Gov. Tony Evers announces over $36M for building projects across the state

Funding for projects in Milwaukee, Janesville, Green Bay and Door County was originally rejected by state lawmakers

A tan mall exterior with a parking lot and trees in front of it.
A former Sears is proposed to be the location of the Woodman’s Sports and Convention Center in Janesville, Wis. Angela Major/WPR

Gov. Tony Evers allocated $36.6 million in federal pandemic relief funds to building projects across Wisconsin Thursday after state lawmakers originally rejected funding those projects in the state budget.

The projects include a new soccer stadium in Milwaukee, a sports and convention center in Janesville, an expansion for the Green Bay National Railroad Museum, an arts center in Milwaukee and upgrades to the Door County Peninsula Players Theatre. Evers, a Democrat, originally proposed funding those projects in his $3.8 billion capital budget, but the Republican-controlled budget committee rejected those proposals and others during the budget process.

In a statement, the governor’s office said the investments, made with American Rescue Plan Act funds, are projected to support over 400 jobs and nearly $68 million in economic activity for Wisconsin.

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“These five projects will have a long-term impact on our state’s economy and on economic development in these communities from Green Bay to Janesville,” Evers said in a statement.

The largest chunk of money — $15 million — is headed to the Woodman’s Sports and Convention Center in Janesville, a 130,000-square-foot ice arena and convention center. That redevelopment project will be built at the site of a former Sears store at the Uptown Janesville mall.

Christine Rebout, the co-chair of the friends group for the center, said she was “excited and grateful” to hear about the state money.

“We view this project as really a community project that enhances the region and really state of Wisconsin,” Rebout said.

“To be able to fully design and equip it the way we needed to, the state funding was really important for us,” she added.

A parking lot in front of a closed Sears store has tire marks.
A former Sears store is the proposed site of the Woodman’s Sports and Convention Center on Friday, Nov. 3, 2023, Janesville, Wis. Angela Major/WPR

Discussions around the center started in 2019, as Rebout said there was a “gap” for facilities for large-scale meetings and youth sporting events in the Janesville area. The center will be home to the Janesville Jets hockey team, but the ice will be removed for other sports to be played during portions of the year. There will also be 20,000 square feet of space for the conference center.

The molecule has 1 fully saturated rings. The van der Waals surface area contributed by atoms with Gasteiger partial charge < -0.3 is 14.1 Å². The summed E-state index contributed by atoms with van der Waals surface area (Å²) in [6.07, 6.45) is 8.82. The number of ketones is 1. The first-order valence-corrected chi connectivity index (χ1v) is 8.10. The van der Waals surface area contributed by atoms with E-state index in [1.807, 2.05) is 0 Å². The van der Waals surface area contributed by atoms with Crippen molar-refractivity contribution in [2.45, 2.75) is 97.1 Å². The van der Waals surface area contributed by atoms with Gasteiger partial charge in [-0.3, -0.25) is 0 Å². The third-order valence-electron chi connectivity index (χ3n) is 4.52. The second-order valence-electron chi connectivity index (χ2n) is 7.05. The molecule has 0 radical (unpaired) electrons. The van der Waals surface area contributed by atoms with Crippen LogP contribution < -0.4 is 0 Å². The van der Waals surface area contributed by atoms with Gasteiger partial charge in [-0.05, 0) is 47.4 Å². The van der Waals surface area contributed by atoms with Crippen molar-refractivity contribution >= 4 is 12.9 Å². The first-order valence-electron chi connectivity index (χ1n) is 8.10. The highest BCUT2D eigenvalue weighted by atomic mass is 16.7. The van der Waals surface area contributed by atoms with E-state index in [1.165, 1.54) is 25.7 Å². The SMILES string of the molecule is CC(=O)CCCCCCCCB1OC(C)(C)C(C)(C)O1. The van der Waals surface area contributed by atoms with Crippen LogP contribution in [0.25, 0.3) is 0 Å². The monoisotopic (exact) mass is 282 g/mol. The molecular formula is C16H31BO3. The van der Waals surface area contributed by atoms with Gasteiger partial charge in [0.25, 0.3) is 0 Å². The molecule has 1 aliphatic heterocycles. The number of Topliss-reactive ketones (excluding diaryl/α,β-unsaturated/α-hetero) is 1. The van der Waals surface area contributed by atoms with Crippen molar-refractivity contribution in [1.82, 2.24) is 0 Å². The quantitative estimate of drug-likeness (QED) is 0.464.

Construction could begin sometime next year. Janesville city manager Kevin Lahner said the center will be a destination once it’s complete.

“It is a regional event center, so it’s going to attract folks from throughout the area, including from Illinois and Iowa and other places to come to Janesville and to experience our community,” Lahner said.

A draft of the Milwaukee Pro Soccer stadium
Photo courtesy Kacmarcik Enterprises

Evers also allocated $9.3 million for Iron District Milwaukee, the site of a new soccer stadium. The team that will play at the 8,000 seat stadium is set to join the USL Championship, the second-highest tier of professional soccer in the nation.

“Having the backing of the Governor’s office and the state will provide important momentum for bringing the Iron District Milwaukee to fruition and delivering a catalytic development,” said Jim Kacmarcik, chairman and CEO of Kacmarcik Enterprises, which owns the rights to the team.

The $220 million development will include a hotel and entertainment district. It will also be the future home to Marquette University men’s and women’s soccer clubs and men’s and women’s lacrosse teams.

Gov. Tony Evers meets with leaders of the Bronzeville Center for the Arts project on Wednesday, March 1, 2023. Evan Casey/WPR

The Bronzeville Center for the Arts, which leaders hope will be a transformative community and arts center in Milwaukee, also got $5 million in funding. That money will help construct a planned 50,000-square-foot building, which will replace a former Wisconsin Department of Natural Resources office on Milwaukee’s King Drive.

The building will likely include a gallery for Black art from across Milwaukee and the state. It could also have an artist-in-residence program and be used for events and teaching. Leaders also hope it will become a community gathering space for the Bronzeville neighborhood, which has been the focus of a decade-long revitalization effort.

Kristen Hardy, the chair of the center’s board of directors, wasn’t available for an interview Friday, but she said she was grateful for the funding.

“We are grateful to Governor Evers for his continued support of the Bronzeville Center for the Arts and our vision for a destination arts museum that increases our collective knowledge of and engagement with African American art, art history and artists. As we continue the design process and evaluate community feedback, this announcement is a major step toward making our vision a reality,” Hardy said in a statement.

Evers also allocated $7 million for the Green Bay National Railroad Museum to build a future expansion. In a social media post, the museum said the expansion will help meet “the growing need for museum offerings, accessibility, and immersive programming.”

The Door County Peninsula Players Theatre got $330,000 for upgrades, which will provide safe and modern dormitory facilities, according to the statement from the governor’s office.